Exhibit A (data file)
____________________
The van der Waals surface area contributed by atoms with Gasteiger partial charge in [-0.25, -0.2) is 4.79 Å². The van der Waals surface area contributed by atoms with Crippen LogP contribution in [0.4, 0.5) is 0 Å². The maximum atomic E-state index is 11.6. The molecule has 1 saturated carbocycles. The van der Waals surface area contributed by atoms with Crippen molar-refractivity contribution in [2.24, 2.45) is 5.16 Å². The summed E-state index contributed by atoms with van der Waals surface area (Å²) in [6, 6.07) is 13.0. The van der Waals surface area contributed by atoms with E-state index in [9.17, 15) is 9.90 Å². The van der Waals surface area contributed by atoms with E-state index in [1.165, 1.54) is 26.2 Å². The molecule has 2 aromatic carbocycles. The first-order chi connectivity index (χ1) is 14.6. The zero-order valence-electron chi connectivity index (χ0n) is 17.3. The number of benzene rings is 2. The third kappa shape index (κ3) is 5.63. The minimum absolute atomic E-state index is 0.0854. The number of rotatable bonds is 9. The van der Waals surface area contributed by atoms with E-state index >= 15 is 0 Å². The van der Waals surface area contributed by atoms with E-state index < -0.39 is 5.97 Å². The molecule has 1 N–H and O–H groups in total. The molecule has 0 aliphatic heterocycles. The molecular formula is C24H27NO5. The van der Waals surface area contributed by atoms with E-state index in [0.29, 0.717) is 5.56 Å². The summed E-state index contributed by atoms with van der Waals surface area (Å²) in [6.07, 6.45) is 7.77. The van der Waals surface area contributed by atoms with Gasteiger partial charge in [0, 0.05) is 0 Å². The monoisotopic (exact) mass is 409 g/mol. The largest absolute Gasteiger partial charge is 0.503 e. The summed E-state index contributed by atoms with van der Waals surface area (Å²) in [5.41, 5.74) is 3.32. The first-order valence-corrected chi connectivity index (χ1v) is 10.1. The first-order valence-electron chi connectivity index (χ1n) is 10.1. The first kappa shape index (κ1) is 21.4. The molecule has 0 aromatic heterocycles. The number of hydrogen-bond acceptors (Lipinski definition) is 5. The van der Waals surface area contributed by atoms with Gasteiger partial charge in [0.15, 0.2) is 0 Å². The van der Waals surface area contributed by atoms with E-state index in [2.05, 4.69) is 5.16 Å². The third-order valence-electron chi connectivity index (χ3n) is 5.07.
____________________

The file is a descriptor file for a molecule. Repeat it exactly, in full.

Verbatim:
The van der Waals surface area contributed by atoms with Gasteiger partial charge in [-0.25, -0.2) is 4.79 Å². The van der Waals surface area contributed by atoms with Crippen LogP contribution in [0.4, 0.5) is 0 Å². The maximum atomic E-state index is 11.6. The molecule has 1 saturated carbocycles. The van der Waals surface area contributed by atoms with Crippen molar-refractivity contribution in [2.24, 2.45) is 5.16 Å². The summed E-state index contributed by atoms with van der Waals surface area (Å²) in [6, 6.07) is 13.0. The van der Waals surface area contributed by atoms with E-state index in [9.17, 15) is 9.90 Å². The van der Waals surface area contributed by atoms with E-state index in [1.165, 1.54) is 26.2 Å². The molecule has 2 aromatic carbocycles. The first-order chi connectivity index (χ1) is 14.6. The zero-order valence-electron chi connectivity index (χ0n) is 17.3. The number of benzene rings is 2. The third kappa shape index (κ3) is 5.63. The minimum absolute atomic E-state index is 0.0854. The number of rotatable bonds is 9. The van der Waals surface area contributed by atoms with E-state index >= 15 is 0 Å². The van der Waals surface area contributed by atoms with E-state index < -0.39 is 5.97 Å². The molecule has 1 N–H and O–H groups in total. The molecule has 0 aliphatic heterocycles. The molecular formula is C24H27NO5. The van der Waals surface area contributed by atoms with E-state index in [0.29, 0.717) is 5.56 Å². The summed E-state index contributed by atoms with van der Waals surface area (Å²) in [6.07, 6.45) is 7.77. The van der Waals surface area contributed by atoms with Gasteiger partial charge in [0, 0.05) is 0 Å². The monoisotopic (exact) mass is 409 g/mol. The largest absolute Gasteiger partial charge is 0.503 e. The summed E-state index contributed by atoms with van der Waals surface area (Å²) in [5.41, 5.74) is 3.32. The first-order valence-corrected chi connectivity index (χ1v) is 10.1. The first-order valence-electron chi connectivity index (χ1n) is 10.1. The first kappa shape index (κ1) is 21.4. The molecule has 0 aromatic heterocycles. The number of hydrogen-bond acceptors (Lipinski definition) is 5. The van der Waals surface area contributed by atoms with Gasteiger partial charge in [0.15, 0.2) is 0 Å². The van der Waals surface area contributed by atoms with E-state index in [2.05, 4.69) is 5.16 Å². The third-order valence-electron chi connectivity index (χ3n) is 5.07.